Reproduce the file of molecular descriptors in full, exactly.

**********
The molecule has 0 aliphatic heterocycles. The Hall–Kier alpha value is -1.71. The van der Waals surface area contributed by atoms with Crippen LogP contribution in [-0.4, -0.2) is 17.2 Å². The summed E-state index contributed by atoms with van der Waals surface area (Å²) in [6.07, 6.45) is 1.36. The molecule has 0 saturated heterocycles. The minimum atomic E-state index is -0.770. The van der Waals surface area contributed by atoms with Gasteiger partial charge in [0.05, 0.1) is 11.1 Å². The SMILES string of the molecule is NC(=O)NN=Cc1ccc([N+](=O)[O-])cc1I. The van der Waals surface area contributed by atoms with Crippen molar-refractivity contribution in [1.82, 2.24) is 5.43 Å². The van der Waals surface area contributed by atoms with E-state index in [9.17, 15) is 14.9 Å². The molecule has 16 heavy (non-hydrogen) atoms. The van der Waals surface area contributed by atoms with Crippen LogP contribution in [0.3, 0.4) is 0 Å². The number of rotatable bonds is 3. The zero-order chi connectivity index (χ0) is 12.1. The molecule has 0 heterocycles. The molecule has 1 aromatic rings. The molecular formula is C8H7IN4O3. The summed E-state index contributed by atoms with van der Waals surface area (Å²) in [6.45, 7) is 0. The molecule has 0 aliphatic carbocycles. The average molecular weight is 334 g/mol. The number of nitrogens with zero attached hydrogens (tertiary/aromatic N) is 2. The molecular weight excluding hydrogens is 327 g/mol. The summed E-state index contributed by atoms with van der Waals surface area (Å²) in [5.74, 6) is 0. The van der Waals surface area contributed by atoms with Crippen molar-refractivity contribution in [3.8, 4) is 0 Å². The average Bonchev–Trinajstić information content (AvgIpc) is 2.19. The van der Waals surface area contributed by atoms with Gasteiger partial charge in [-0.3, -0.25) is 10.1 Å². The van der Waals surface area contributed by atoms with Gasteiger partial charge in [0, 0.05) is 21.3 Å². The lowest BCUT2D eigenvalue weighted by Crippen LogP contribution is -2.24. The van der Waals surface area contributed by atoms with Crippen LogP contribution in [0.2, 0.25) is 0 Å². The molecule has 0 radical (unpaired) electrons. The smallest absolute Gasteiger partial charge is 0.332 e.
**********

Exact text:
The molecule has 0 aliphatic heterocycles. The Hall–Kier alpha value is -1.71. The van der Waals surface area contributed by atoms with Crippen LogP contribution in [-0.4, -0.2) is 17.2 Å². The summed E-state index contributed by atoms with van der Waals surface area (Å²) in [6.07, 6.45) is 1.36. The molecule has 0 saturated heterocycles. The minimum atomic E-state index is -0.770. The van der Waals surface area contributed by atoms with Gasteiger partial charge in [0.05, 0.1) is 11.1 Å². The SMILES string of the molecule is NC(=O)NN=Cc1ccc([N+](=O)[O-])cc1I. The van der Waals surface area contributed by atoms with Crippen molar-refractivity contribution in [1.82, 2.24) is 5.43 Å². The van der Waals surface area contributed by atoms with E-state index in [9.17, 15) is 14.9 Å². The molecule has 16 heavy (non-hydrogen) atoms. The van der Waals surface area contributed by atoms with Crippen LogP contribution in [0.3, 0.4) is 0 Å². The number of rotatable bonds is 3. The zero-order chi connectivity index (χ0) is 12.1. The molecule has 0 heterocycles. The molecule has 1 aromatic rings. The molecular formula is C8H7IN4O3. The summed E-state index contributed by atoms with van der Waals surface area (Å²) in [6.45, 7) is 0. The molecule has 0 aliphatic carbocycles. The average molecular weight is 334 g/mol. The number of nitrogens with zero attached hydrogens (tertiary/aromatic N) is 2. The molecular weight excluding hydrogens is 327 g/mol. The summed E-state index contributed by atoms with van der Waals surface area (Å²) in [5.74, 6) is 0. The van der Waals surface area contributed by atoms with Crippen molar-refractivity contribution in [3.8, 4) is 0 Å². The average Bonchev–Trinajstić information content (AvgIpc) is 2.19. The van der Waals surface area contributed by atoms with Gasteiger partial charge in [-0.3, -0.25) is 10.1 Å². The van der Waals surface area contributed by atoms with Gasteiger partial charge in [0, 0.05) is 21.3 Å². The lowest BCUT2D eigenvalue weighted by Crippen LogP contribution is -2.24. The van der Waals surface area contributed by atoms with Crippen LogP contribution in [0.2, 0.25) is 0 Å². The molecule has 0 radical (unpaired) electrons. The smallest absolute Gasteiger partial charge is 0.332 e.